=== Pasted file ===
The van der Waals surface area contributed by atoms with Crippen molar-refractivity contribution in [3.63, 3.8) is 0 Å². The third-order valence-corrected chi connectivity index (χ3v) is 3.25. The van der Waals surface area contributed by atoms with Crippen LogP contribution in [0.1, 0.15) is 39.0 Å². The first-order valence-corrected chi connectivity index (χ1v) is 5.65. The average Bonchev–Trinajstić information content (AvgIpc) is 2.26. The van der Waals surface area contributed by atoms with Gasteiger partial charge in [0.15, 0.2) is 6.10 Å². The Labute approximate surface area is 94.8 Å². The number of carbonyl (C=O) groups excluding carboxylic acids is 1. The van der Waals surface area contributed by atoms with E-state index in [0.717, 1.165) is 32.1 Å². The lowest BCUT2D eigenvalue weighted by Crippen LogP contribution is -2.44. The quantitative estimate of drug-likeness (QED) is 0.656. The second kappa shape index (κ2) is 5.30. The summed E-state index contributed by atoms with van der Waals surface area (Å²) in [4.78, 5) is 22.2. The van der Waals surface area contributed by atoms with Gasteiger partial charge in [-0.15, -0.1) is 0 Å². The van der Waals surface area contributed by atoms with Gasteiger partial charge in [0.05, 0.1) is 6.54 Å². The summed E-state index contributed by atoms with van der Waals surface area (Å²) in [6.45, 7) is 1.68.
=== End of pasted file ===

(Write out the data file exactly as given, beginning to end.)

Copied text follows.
The van der Waals surface area contributed by atoms with Crippen molar-refractivity contribution in [3.63, 3.8) is 0 Å². The third-order valence-corrected chi connectivity index (χ3v) is 3.25. The van der Waals surface area contributed by atoms with Crippen LogP contribution in [0.1, 0.15) is 39.0 Å². The first-order valence-corrected chi connectivity index (χ1v) is 5.65. The average Bonchev–Trinajstić information content (AvgIpc) is 2.26. The van der Waals surface area contributed by atoms with Gasteiger partial charge in [0.15, 0.2) is 6.10 Å². The Labute approximate surface area is 94.8 Å². The number of carbonyl (C=O) groups excluding carboxylic acids is 1. The van der Waals surface area contributed by atoms with E-state index in [0.717, 1.165) is 32.1 Å². The lowest BCUT2D eigenvalue weighted by Crippen LogP contribution is -2.44. The quantitative estimate of drug-likeness (QED) is 0.656. The second kappa shape index (κ2) is 5.30. The summed E-state index contributed by atoms with van der Waals surface area (Å²) in [4.78, 5) is 22.2. The van der Waals surface area contributed by atoms with Gasteiger partial charge in [-0.15, -0.1) is 0 Å². The van der Waals surface area contributed by atoms with Gasteiger partial charge in [0.05, 0.1) is 6.54 Å². The summed E-state index contributed by atoms with van der Waals surface area (Å²) in [6.45, 7) is 1.68.